Had enough of the summer heat? Come over to Special Collections and cool off with some books on polar exploration and travel in the high latitudes. Here are a few suggestions from the Rare Book Collection to get you started…
Elisha Kent Kane’s The U. S. Grinnell Expedition in Search of Sir John Franklin (1854) relates to the mysterious disappearance of one of the most famous Arctic explorers. Sir John Franklin (1786-1847) had served with the British Navy in the Napoleonic Wars and at the Battle of New Orleans during the War of 1812. Between 1819 and 1827, he led two expeditions to the Arctic Ocean, mapping much of Canada’s northern coastline for the first time. In 1845, he returned to the Arctic to prove or disprove the existence of the fabled Northwest Passage. Franklin’s expedition was spotted by a group of whalers in July of that year, after which they were never seen or heard from again. An initial search was launched in 1848, and over the next four decades, at least 25 other search parties set out to discover Franklin’s fate. The graves of several crewmen were found (shown here in this engraving from Kane’s book), as well as three clothed skeletons, a large amount of equipment, and many books, but nothing that gave a definitive answer about what happened.
A book from the other end of the world is Captain James Cook’s A Voyage towards the South Pole (1779). Although geographers had theorized about the existence of Antarctica since ancient times, no one had ever seen it. Cook made the first serious attempt to reach the continent, but was turned back by sea ice when he was only about 75 miles away. However, on the same journey, he charted South Georgia Island, depicted here in a plate from Cook’s narrative. In 1916, the island played a role in of one of history’s most amazing tales of survival. After their ship, the Endurance, was crushed by ice during their attempt to be the first men to reach the South Pole, the explorer Ernest Shackleton and his crew found themselves stranded on a barren island off the coast of Antarctica. In a desperate rescue effort, Shackleton and five others sailed a modified lifeboat 800 miles across the stormy Atlantic to South Georgia, where there was a whaling station. Their trek across the mountainous, glacier-covered island was as grueling as their sea journey.
One book in the collection will appeal to anyone interested in climate change. Daines Barrington, author of The Possibility of Approaching the North Pole Asserted (1818), argued that it was possible to reach the pole by ship. Although it was not, in fact, possible at that time (and still isn’t without an icebreaker), scientists now believe that if global temperatures continue to rise, Barrington’s ideas will be proved correct in the near future.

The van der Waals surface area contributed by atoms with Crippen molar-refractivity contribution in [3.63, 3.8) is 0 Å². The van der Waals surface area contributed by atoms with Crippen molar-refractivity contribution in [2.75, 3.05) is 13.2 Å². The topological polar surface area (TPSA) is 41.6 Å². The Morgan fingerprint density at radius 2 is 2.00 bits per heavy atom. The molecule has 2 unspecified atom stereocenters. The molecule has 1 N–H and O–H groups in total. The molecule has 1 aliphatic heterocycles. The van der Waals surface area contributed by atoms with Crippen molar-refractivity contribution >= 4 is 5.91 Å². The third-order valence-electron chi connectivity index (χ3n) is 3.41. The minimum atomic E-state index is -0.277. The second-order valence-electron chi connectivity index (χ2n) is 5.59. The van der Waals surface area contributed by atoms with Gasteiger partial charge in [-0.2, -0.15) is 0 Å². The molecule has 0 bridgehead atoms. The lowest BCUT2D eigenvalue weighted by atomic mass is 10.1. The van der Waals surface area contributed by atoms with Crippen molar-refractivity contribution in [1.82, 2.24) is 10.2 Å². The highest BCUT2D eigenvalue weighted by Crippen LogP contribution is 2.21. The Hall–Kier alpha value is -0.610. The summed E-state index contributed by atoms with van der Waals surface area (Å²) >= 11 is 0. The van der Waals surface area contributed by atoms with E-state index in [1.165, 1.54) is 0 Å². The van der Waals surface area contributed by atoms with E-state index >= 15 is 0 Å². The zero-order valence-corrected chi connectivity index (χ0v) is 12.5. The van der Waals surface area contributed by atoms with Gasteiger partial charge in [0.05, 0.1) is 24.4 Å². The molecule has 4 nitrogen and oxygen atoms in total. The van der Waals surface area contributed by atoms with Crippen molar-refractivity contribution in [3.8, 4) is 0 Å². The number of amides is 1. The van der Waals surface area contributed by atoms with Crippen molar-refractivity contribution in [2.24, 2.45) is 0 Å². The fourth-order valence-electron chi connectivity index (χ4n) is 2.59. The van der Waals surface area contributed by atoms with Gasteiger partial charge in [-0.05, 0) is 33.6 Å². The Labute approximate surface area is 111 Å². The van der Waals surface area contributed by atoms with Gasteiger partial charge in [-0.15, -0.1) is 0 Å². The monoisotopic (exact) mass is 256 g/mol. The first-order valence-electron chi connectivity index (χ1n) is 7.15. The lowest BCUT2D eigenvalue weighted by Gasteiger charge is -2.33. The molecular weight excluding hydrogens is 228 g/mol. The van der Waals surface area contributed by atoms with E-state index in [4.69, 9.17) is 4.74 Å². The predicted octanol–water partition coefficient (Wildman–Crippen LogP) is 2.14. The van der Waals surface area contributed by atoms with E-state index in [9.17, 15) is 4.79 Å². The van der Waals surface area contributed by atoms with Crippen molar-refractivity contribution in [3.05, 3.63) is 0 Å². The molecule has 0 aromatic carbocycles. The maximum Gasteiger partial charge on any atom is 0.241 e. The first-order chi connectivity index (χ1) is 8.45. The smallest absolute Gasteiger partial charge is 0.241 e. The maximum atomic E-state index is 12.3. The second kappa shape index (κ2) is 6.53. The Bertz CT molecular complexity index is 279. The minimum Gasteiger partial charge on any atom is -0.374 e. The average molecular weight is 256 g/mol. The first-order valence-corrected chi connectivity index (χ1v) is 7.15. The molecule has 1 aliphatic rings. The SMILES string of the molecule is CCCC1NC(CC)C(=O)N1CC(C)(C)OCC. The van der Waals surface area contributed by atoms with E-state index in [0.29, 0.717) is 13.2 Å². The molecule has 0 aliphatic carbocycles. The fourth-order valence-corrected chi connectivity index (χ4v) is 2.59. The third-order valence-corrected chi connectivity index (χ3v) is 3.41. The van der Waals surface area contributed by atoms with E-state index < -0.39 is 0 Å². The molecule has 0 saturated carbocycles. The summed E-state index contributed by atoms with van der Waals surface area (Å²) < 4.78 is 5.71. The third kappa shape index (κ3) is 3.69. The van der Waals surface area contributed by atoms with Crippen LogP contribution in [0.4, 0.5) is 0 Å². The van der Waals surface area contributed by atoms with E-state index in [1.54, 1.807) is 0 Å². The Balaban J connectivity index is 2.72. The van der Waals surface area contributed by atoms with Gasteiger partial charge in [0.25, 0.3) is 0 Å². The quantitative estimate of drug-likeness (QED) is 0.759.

David Crantz (1723-1777) was a Moravian missionary who visited the Danish colony of Greenland in 1761-62 to conduct research for a history of the island. His book, Historie von Grönland, was published in German in 1765 and is based on interviews with Danish merchants, fellow missionaries, and local Inuit. It is richly illustrated and was translated into several languages, including English. We also recommend having a look at Travels in the Island of Iceland during the Summer of the Year 1810 (1811). Its author, Sir George Steuart Mackenzie, was an amateur scientist who studied many of Iceland’s intriguing geological features, including volcanoes and geysers. Mackenzie also described the history, culture, dress, and culinary traditions of Iceland, and visited what must have been one of the northernmost libraries in the world. “A library is attached to the establishment at Bessestad,” he wrote, “containing probably twelve or fourteen hundred volumes; among which are a few good editions of the classics. The greater part of the library consists of Icelandic and Danish works; beside which there are a considerable number of volumes in the German language, and a few in the English and French.”
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